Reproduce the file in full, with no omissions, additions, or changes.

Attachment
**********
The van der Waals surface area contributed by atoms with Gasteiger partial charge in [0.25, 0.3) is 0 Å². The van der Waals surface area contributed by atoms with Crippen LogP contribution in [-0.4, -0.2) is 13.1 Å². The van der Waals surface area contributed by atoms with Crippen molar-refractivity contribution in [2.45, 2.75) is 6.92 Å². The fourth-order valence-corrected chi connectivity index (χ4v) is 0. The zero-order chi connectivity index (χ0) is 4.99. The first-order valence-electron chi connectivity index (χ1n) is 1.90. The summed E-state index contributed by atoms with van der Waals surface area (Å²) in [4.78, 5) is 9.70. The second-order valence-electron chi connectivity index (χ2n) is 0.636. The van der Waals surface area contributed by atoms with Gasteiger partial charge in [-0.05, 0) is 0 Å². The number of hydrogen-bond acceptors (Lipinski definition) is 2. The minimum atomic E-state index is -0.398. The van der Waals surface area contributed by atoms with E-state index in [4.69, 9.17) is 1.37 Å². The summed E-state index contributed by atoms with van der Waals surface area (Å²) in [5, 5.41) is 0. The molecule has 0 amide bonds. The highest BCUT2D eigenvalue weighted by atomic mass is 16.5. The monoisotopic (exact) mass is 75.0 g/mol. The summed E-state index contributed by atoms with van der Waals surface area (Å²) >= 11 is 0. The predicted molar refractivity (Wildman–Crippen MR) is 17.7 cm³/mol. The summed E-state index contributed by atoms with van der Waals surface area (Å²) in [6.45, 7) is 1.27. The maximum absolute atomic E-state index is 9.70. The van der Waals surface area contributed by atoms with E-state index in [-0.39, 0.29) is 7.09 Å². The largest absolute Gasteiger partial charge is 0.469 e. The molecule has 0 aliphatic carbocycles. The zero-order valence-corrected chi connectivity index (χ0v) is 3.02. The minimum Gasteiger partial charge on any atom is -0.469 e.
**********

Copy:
The van der Waals surface area contributed by atoms with Gasteiger partial charge in [0.25, 0.3) is 0 Å². The van der Waals surface area contributed by atoms with Crippen LogP contribution in [-0.4, -0.2) is 13.1 Å². The van der Waals surface area contributed by atoms with Crippen molar-refractivity contribution in [2.45, 2.75) is 6.92 Å². The fourth-order valence-corrected chi connectivity index (χ4v) is 0. The zero-order chi connectivity index (χ0) is 4.99. The first-order valence-electron chi connectivity index (χ1n) is 1.90. The summed E-state index contributed by atoms with van der Waals surface area (Å²) in [4.78, 5) is 9.70. The second-order valence-electron chi connectivity index (χ2n) is 0.636. The van der Waals surface area contributed by atoms with Gasteiger partial charge in [-0.05, 0) is 0 Å². The number of hydrogen-bond acceptors (Lipinski definition) is 2. The minimum atomic E-state index is -0.398. The van der Waals surface area contributed by atoms with E-state index in [4.69, 9.17) is 1.37 Å². The summed E-state index contributed by atoms with van der Waals surface area (Å²) in [5, 5.41) is 0. The molecule has 0 amide bonds. The highest BCUT2D eigenvalue weighted by atomic mass is 16.5. The monoisotopic (exact) mass is 75.0 g/mol. The summed E-state index contributed by atoms with van der Waals surface area (Å²) >= 11 is 0. The predicted molar refractivity (Wildman–Crippen MR) is 17.7 cm³/mol. The summed E-state index contributed by atoms with van der Waals surface area (Å²) in [6.45, 7) is 1.27. The maximum absolute atomic E-state index is 9.70. The van der Waals surface area contributed by atoms with E-state index in [-0.39, 0.29) is 7.09 Å². The largest absolute Gasteiger partial charge is 0.469 e. The molecule has 0 aliphatic carbocycles. The zero-order valence-corrected chi connectivity index (χ0v) is 3.02. The minimum Gasteiger partial charge on any atom is -0.469 e.